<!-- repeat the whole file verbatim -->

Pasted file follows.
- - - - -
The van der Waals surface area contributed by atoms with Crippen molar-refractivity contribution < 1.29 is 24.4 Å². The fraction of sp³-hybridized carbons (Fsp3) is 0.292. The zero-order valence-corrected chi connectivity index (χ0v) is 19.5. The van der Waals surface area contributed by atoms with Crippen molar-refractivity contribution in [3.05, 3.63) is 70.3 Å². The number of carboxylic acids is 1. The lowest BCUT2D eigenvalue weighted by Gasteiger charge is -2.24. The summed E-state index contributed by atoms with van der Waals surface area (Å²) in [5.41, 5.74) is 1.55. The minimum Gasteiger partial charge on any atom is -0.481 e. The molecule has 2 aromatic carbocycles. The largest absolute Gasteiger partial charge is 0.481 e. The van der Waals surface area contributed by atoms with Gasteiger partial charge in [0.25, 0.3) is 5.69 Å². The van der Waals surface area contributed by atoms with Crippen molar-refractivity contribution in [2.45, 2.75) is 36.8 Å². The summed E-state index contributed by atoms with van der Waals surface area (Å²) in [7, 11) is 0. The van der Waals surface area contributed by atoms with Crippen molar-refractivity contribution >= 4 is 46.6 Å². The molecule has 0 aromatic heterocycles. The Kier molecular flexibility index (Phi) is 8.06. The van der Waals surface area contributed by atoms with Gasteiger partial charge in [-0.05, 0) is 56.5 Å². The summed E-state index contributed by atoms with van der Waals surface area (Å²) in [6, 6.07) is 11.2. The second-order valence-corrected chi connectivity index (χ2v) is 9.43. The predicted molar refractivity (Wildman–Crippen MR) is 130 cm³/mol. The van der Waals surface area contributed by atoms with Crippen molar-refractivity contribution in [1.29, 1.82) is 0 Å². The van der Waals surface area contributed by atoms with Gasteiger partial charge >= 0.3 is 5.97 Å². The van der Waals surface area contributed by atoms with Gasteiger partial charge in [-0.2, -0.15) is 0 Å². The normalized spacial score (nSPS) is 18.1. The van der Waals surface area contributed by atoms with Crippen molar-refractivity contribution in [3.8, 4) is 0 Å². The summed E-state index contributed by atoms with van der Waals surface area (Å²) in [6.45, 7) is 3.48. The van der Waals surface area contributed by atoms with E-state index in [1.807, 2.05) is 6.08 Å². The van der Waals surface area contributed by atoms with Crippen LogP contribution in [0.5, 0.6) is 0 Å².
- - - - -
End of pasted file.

The van der Waals surface area contributed by atoms with Crippen molar-refractivity contribution < 1.29 is 24.4 Å². The fraction of sp³-hybridized carbons (Fsp3) is 0.292. The zero-order valence-corrected chi connectivity index (χ0v) is 19.5. The van der Waals surface area contributed by atoms with Crippen molar-refractivity contribution in [3.05, 3.63) is 70.3 Å². The number of carboxylic acids is 1. The lowest BCUT2D eigenvalue weighted by Gasteiger charge is -2.24. The summed E-state index contributed by atoms with van der Waals surface area (Å²) in [5.41, 5.74) is 1.55. The minimum Gasteiger partial charge on any atom is -0.481 e. The molecule has 2 aromatic carbocycles. The largest absolute Gasteiger partial charge is 0.481 e. The van der Waals surface area contributed by atoms with Gasteiger partial charge in [0.25, 0.3) is 5.69 Å². The van der Waals surface area contributed by atoms with Crippen molar-refractivity contribution in [2.45, 2.75) is 36.8 Å². The summed E-state index contributed by atoms with van der Waals surface area (Å²) in [7, 11) is 0. The van der Waals surface area contributed by atoms with Crippen molar-refractivity contribution >= 4 is 46.6 Å². The molecule has 0 aromatic heterocycles. The Kier molecular flexibility index (Phi) is 8.06. The van der Waals surface area contributed by atoms with Gasteiger partial charge in [-0.05, 0) is 56.5 Å². The summed E-state index contributed by atoms with van der Waals surface area (Å²) in [6, 6.07) is 11.2. The second-order valence-corrected chi connectivity index (χ2v) is 9.43. The predicted molar refractivity (Wildman–Crippen MR) is 130 cm³/mol. The van der Waals surface area contributed by atoms with Crippen molar-refractivity contribution in [1.29, 1.82) is 0 Å². The van der Waals surface area contributed by atoms with Gasteiger partial charge >= 0.3 is 5.97 Å². The van der Waals surface area contributed by atoms with Gasteiger partial charge in [-0.2, -0.15) is 0 Å². The normalized spacial score (nSPS) is 18.1. The van der Waals surface area contributed by atoms with Crippen molar-refractivity contribution in [3.8, 4) is 0 Å². The summed E-state index contributed by atoms with van der Waals surface area (Å²) in [6.45, 7) is 3.48. The van der Waals surface area contributed by atoms with E-state index in [1.807, 2.05) is 6.08 Å². The van der Waals surface area contributed by atoms with Crippen LogP contribution in [0.5, 0.6) is 0 Å².